In our mission to take the benefits of positive psychology and the strengths approach out to communities who would not otherwise have access to these resources, we identified the Shiriti Kalabagan slum as our primary focus. Our choice was made on the basis that it was more of a permanent status, more organised, than other slum communities we had visited, and so had some of the community infrastructure that was necessary for our work.
 

Our first work was focused on exploring the strengths that existed within this slum community. We did so through a survey using an approach adapted from the Individual Strengths Assessments which were developed by CAPP as a means of identifying, exploring and developing strengths in individual people. We had to modify the standard questionnaire though, to make it culturally and intellectually more appropriate. For example people had a difficult time to understand abstract concepts. Thus it seemed a good idea to use“autotelic” variables with questions like:

 

1. When do you have the opportunity to do what you do best?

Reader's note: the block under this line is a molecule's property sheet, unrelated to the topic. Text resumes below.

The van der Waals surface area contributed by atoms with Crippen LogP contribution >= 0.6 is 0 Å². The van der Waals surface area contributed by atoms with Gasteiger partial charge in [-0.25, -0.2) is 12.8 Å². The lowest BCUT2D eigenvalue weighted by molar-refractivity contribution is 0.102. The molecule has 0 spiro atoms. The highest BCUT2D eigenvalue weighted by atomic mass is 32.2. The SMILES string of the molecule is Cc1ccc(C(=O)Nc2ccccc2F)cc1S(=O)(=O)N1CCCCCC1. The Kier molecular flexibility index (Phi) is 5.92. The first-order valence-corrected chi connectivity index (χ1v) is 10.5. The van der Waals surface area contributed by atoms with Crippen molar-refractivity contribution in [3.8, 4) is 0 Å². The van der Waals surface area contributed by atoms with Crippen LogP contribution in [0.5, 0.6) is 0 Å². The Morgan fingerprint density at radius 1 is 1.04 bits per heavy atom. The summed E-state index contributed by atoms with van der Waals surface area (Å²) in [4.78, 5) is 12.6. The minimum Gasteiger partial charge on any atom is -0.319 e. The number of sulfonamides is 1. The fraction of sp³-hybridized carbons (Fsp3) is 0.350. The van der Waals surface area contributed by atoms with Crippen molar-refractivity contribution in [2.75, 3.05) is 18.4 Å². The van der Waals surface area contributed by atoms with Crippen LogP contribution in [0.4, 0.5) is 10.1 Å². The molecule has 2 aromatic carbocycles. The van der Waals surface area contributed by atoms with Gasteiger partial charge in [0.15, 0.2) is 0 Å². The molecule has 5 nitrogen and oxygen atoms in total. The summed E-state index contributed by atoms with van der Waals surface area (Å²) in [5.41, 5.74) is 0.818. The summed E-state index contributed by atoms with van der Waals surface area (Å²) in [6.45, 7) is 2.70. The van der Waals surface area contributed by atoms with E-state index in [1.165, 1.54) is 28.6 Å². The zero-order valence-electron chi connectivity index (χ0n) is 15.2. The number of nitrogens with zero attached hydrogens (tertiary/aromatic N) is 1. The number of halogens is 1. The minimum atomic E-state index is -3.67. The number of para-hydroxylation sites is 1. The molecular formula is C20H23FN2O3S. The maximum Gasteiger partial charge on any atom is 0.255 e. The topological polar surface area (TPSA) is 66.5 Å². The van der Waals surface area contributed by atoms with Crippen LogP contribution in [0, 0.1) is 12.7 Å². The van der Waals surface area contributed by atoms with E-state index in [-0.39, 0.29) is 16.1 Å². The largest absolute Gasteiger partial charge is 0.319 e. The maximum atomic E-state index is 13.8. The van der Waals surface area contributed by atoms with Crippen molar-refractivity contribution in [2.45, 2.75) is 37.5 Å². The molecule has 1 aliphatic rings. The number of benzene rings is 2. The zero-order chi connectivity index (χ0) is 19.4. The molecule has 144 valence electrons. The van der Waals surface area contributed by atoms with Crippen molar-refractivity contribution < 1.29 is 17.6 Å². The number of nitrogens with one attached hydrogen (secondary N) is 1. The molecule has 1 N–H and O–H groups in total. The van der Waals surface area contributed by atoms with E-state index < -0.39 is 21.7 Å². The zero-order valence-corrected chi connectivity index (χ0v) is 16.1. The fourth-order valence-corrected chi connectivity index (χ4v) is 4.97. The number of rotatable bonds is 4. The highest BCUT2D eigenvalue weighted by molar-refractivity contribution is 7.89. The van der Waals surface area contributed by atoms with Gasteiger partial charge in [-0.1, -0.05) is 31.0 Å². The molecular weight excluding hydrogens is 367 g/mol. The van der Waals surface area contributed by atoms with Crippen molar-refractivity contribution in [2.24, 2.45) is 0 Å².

2. Do you have someone who supports and encourages you?

3. When you think back to yesterday, did you have the opportunity to learn something new yesterday? What was it?  

 

So instead of following a strict interview pattern we went for a more relaxed “adda” format. An adda is essentially sharing stories.  We asked a series of 20 questions about the strengths that people had, how they used them, and their visions for the future.

 

Initially people were hesitant to talk about what is going right in their lives, but as we progressed responses started to pour in. One of the key observations was that, instead of individual strength the slum dwellers were more forthcoming about community strength. So we then added two more questions which for the first time addressed the concept of community strength.

 

1. When you think of Shiritri, and compare it to what you know of other bustees [slums], what do you think makes it different?

 

2. What do you think Shiritri has going for it that makes it as successful as it is (or, more successful than other bustees)?

 

The results from the survey were a learning experience for us, as a team.

 

The survey highlighted the women group of the slum. They emerged as very positive, full of initiative and enterprise but lacking resource to channel that by playing to their core strengths.  We then conducted a meeting with them, in that meeting two clear facts surfaced. First was the fact that they want extra income and secondly, most of them were keen to learn sewing as they felt there’s a demand for sewing jobs which they can do in their free time sitting in the comfort of their home.
 

We then decided to start by forming a sewing group. Four sewing machines were donated from Robert Biswas-Diener and a women’s sewing group (in Portland, Oregon).